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New York


Law: Please note this State does not have a general privacy law in effect, you can visit USA State Law Tracker to monitor the progress of US State bills.

Regulator: The New York State Attorney General ('AG')

Summary: Although New York does not recognise a constitutional or common law right of privacy, privacy is regulated statutorily through the Civil Rights Law. Another important part on New York's legislation is the Stop Hacks and Improve Electronic Data Security Act ('the SHIELD Act'). It was signed into law in July 2019 before fully coming into effect on 21 March 2020, and regulates data breach and data security matters in New York. The SHIELD Act modified existing data breach requirements, established obligations regarding developing security programs, and expanded enforcement capabilities. New York’s State Senate and Assembly have also tried to pass general privacy legislation, but such bills have not yet been successful.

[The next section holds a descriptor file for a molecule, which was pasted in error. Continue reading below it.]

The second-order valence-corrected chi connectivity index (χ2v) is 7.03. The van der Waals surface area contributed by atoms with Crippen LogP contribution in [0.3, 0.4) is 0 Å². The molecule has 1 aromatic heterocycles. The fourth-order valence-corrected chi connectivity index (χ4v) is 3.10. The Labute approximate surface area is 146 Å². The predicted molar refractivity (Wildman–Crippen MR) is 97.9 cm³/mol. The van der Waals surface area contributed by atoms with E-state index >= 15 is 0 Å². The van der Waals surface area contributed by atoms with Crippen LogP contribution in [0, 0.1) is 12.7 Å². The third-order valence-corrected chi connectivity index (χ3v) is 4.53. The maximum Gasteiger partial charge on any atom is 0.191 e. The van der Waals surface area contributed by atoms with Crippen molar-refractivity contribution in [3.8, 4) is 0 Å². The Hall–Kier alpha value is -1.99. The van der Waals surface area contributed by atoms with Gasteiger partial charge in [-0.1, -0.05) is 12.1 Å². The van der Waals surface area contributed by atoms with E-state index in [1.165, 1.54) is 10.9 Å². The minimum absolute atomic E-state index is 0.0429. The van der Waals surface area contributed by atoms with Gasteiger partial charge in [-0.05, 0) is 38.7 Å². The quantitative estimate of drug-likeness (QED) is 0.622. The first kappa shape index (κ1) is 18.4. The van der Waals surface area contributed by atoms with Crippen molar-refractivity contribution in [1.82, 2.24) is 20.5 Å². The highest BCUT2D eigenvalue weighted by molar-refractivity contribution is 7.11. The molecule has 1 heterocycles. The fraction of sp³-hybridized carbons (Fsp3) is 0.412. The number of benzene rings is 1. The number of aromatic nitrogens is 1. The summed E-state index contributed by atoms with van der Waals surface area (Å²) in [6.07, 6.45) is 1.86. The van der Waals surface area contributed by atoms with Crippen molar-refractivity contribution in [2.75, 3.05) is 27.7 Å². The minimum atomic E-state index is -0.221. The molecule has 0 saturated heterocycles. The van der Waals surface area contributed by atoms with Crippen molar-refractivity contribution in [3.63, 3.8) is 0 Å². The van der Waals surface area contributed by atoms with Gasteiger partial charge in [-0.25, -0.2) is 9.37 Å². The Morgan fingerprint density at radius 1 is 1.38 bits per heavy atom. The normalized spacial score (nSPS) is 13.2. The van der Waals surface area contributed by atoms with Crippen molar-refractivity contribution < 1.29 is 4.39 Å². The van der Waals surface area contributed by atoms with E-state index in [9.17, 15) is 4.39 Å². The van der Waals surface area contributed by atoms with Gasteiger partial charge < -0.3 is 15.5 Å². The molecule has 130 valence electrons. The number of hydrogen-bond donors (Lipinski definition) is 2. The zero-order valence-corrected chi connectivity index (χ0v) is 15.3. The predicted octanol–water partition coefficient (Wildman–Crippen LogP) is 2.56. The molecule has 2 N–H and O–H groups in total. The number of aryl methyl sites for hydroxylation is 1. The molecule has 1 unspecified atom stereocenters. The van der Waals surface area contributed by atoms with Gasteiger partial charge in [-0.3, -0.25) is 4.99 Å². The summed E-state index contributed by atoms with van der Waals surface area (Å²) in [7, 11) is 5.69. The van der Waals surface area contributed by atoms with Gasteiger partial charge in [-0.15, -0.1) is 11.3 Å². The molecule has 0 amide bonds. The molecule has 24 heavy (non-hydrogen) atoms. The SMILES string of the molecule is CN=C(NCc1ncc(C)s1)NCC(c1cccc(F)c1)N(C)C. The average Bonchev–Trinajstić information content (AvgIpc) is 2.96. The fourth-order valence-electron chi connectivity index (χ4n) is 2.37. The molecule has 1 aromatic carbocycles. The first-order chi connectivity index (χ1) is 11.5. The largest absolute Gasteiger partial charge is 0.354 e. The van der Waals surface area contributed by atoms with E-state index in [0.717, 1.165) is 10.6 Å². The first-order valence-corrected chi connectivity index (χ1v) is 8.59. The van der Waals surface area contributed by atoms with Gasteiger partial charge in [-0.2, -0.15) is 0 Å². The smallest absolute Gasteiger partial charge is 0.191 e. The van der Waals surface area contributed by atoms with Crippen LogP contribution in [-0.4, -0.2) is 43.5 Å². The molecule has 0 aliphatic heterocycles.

In this Insight article, Mark Francis and Sophie Kletzien, from Holland & Knight LLP, delve into New York City's pioneering regulations, making it the first US jurisdiction to govern artificial intelligence's (AI) role in employment decisions.

On 8 November 2021, New York Governor Kathy Hochul signed into law Senate Bill ('SB') 2628, which requires every private-sector employer to provide notice of its electronic monitoring practices to all employees upon hiring, with written or electronic employee acknowledgement, and, more generally, in a 'conspicuous place' viewable by all employees. Since then, the law has taken effect on 7 May 2022. Mark Francis and Sophie Kletzien, from Holland & Knight LLP, summarise the main provisions and implications of SB 2628, while drawing comparisons to other States' laws.

The New York City Council approved, on 10 November 2021, Bill Int 1894-2020 for a Local Law to amend the Administrative Code of the City of New York in relation to automated employment decision tools. Soon after, the bill was automatically enacted without a mayoral signature on 10 December 2021 and is due to take effect in 2023. In particular, the law regulates automated employment decision tools which score, classify, or otherwise make a recommendation, that is used to substantially assist or replace the decision-making process of an individual. OneTrust DataGuidance gives an overview of the law, its scope, and main provisions, alongside comments provided by Jessica Lee and Bianca Lewis from Loeb & Loeb LLP.